So, maybe that's part of it. I haven't been around other people's kids growing up. My own nieces and nephews grew up elsewhere and while our nephew on Mr. Japanfan's side did grow up local, I was kind of excluded from their relationship as he was surrogate date to his single sister for some time.

    I do find I am quite motherly to my animals and that I am enjoying time spent with kids these days. So maybe I do have a mothering instinct to a certain extent, though I'd say for sure that I'm not at all the caregiver type.

  19. #39
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    Quote Originally Posted by BlueRidge View Post
    I do think there is a gene that causes people to respond to these kinds of stories by considering whether their personal experience matches the claims or not.
    Grump .

    Quote Originally Posted by Artistic Skaters View Post
    Someone somewhere is going to try to get massive amounts of grant money to prove that there is a "mommy" gene, but I'm not buying it until they include nurturing dogs & other assorted domestic or farmyard animals as well as nurturing dolls.
    Well, this study is about mice, not humans, and I don't think mice are too inclined to nurture barnyard animals .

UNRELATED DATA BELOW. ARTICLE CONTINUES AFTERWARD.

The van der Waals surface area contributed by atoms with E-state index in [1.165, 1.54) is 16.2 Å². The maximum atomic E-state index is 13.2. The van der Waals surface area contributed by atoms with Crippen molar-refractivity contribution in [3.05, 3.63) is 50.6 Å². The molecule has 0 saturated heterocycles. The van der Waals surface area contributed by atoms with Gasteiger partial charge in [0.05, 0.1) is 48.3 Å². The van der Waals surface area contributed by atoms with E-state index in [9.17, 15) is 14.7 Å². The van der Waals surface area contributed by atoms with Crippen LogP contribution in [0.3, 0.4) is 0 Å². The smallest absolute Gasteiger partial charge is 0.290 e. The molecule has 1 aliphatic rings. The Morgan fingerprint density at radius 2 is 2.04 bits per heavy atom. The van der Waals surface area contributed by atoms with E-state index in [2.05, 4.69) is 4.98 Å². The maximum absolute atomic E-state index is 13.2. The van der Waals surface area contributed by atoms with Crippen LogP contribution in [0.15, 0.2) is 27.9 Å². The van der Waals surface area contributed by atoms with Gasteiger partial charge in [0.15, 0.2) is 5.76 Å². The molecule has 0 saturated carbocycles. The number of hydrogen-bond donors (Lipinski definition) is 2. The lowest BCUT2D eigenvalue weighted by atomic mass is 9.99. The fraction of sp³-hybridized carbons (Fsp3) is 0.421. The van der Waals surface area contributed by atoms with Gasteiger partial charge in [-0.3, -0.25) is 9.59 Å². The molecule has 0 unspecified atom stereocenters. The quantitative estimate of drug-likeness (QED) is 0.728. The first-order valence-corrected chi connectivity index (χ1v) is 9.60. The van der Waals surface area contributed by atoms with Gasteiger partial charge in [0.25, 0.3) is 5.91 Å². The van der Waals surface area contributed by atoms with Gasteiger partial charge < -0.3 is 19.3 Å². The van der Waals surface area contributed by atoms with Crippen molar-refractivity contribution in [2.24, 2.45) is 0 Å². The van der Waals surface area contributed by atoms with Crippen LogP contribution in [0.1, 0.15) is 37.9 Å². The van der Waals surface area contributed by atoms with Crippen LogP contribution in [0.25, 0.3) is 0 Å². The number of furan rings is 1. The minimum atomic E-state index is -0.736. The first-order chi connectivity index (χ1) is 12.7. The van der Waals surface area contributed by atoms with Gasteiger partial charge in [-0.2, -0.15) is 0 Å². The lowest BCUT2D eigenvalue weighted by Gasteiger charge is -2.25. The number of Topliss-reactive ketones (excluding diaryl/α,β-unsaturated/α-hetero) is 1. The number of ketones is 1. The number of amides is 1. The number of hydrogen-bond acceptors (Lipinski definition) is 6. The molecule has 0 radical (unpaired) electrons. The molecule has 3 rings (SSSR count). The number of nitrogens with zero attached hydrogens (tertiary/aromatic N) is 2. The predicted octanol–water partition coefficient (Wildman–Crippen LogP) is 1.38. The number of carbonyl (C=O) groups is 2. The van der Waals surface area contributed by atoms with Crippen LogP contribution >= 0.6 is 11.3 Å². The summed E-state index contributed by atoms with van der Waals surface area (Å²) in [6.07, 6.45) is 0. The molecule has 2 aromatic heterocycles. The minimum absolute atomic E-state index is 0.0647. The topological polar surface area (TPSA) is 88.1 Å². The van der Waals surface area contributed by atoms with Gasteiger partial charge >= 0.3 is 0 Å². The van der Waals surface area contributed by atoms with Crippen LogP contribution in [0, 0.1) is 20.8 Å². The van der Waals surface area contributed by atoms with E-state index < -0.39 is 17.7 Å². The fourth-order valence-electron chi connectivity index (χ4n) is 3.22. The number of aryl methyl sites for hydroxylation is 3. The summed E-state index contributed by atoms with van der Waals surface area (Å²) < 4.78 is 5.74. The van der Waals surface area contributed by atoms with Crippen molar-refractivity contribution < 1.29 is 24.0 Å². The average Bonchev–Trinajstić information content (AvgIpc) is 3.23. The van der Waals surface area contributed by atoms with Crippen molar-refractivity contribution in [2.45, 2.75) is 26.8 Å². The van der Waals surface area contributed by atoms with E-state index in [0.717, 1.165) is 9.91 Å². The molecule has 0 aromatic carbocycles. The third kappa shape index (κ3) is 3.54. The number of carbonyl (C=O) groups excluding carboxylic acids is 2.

Quote Originally Posted by OliviaPug View Post
    Unfortunately, people think you're being a smarta$$ if you ask them why they wants kids ... it never occurs to them that they started the dialogue by asking me why I never wanted kids!
    I never ask people why they don't want kids, but I did have people ask me why I wanted kids--and why on earth did I do something so old-fashioned as to get married?

    It is kind of disconcerting . Uh,..........
    "The secret to creativity is knowing how to hide your sources."-- Albert Einstein.

  20. #40
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    Quote Originally Posted by Prancer View Post
    Well, this study is about mice, not humans, and I don't think mice are too inclined to nurture barnyard animals
    Or play with dolls.